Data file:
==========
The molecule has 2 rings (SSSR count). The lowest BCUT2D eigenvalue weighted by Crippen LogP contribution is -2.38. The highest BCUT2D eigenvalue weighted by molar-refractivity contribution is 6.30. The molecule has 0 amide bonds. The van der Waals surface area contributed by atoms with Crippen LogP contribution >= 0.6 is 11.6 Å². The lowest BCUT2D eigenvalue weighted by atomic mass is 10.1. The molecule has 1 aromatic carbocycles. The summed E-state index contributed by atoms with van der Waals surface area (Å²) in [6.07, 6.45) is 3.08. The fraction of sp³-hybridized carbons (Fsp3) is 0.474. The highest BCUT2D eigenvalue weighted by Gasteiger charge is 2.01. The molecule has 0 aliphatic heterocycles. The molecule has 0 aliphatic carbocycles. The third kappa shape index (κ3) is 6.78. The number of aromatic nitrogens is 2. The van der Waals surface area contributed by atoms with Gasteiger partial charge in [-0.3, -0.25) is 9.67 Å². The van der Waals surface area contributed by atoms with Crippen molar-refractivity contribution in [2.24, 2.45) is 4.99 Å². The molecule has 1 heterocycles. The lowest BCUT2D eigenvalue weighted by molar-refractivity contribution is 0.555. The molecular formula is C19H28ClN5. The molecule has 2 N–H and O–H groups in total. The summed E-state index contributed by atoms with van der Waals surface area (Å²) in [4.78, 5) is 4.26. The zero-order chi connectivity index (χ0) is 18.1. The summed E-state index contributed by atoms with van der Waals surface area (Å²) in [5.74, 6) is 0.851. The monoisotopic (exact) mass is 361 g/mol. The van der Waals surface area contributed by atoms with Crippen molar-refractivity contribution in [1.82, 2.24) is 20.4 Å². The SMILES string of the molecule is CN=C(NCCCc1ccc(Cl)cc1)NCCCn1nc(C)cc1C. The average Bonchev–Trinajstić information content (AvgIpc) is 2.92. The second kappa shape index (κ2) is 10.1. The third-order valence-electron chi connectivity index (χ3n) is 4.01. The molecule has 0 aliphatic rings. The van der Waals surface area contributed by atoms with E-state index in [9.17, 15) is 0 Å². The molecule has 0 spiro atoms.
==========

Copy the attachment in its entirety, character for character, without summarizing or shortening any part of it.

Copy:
The molecule has 2 rings (SSSR count). The lowest BCUT2D eigenvalue weighted by Crippen LogP contribution is -2.38. The highest BCUT2D eigenvalue weighted by molar-refractivity contribution is 6.30. The molecule has 0 amide bonds. The van der Waals surface area contributed by atoms with Crippen LogP contribution >= 0.6 is 11.6 Å². The lowest BCUT2D eigenvalue weighted by atomic mass is 10.1. The molecule has 1 aromatic carbocycles. The summed E-state index contributed by atoms with van der Waals surface area (Å²) in [6.07, 6.45) is 3.08. The fraction of sp³-hybridized carbons (Fsp3) is 0.474. The highest BCUT2D eigenvalue weighted by Gasteiger charge is 2.01. The molecule has 0 aliphatic heterocycles. The molecule has 0 aliphatic carbocycles. The third kappa shape index (κ3) is 6.78. The number of aromatic nitrogens is 2. The van der Waals surface area contributed by atoms with Gasteiger partial charge in [-0.3, -0.25) is 9.67 Å². The van der Waals surface area contributed by atoms with Crippen molar-refractivity contribution in [2.24, 2.45) is 4.99 Å². The molecule has 1 heterocycles. The lowest BCUT2D eigenvalue weighted by molar-refractivity contribution is 0.555. The molecular formula is C19H28ClN5. The molecule has 2 N–H and O–H groups in total. The summed E-state index contributed by atoms with van der Waals surface area (Å²) in [4.78, 5) is 4.26. The zero-order chi connectivity index (χ0) is 18.1. The summed E-state index contributed by atoms with van der Waals surface area (Å²) in [5.74, 6) is 0.851. The monoisotopic (exact) mass is 361 g/mol. The van der Waals surface area contributed by atoms with Crippen molar-refractivity contribution in [1.82, 2.24) is 20.4 Å². The SMILES string of the molecule is CN=C(NCCCc1ccc(Cl)cc1)NCCCn1nc(C)cc1C. The average Bonchev–Trinajstić information content (AvgIpc) is 2.92. The second kappa shape index (κ2) is 10.1. The third-order valence-electron chi connectivity index (χ3n) is 4.01. The molecule has 0 aliphatic rings. The van der Waals surface area contributed by atoms with E-state index in [9.17, 15) is 0 Å². The molecule has 0 spiro atoms.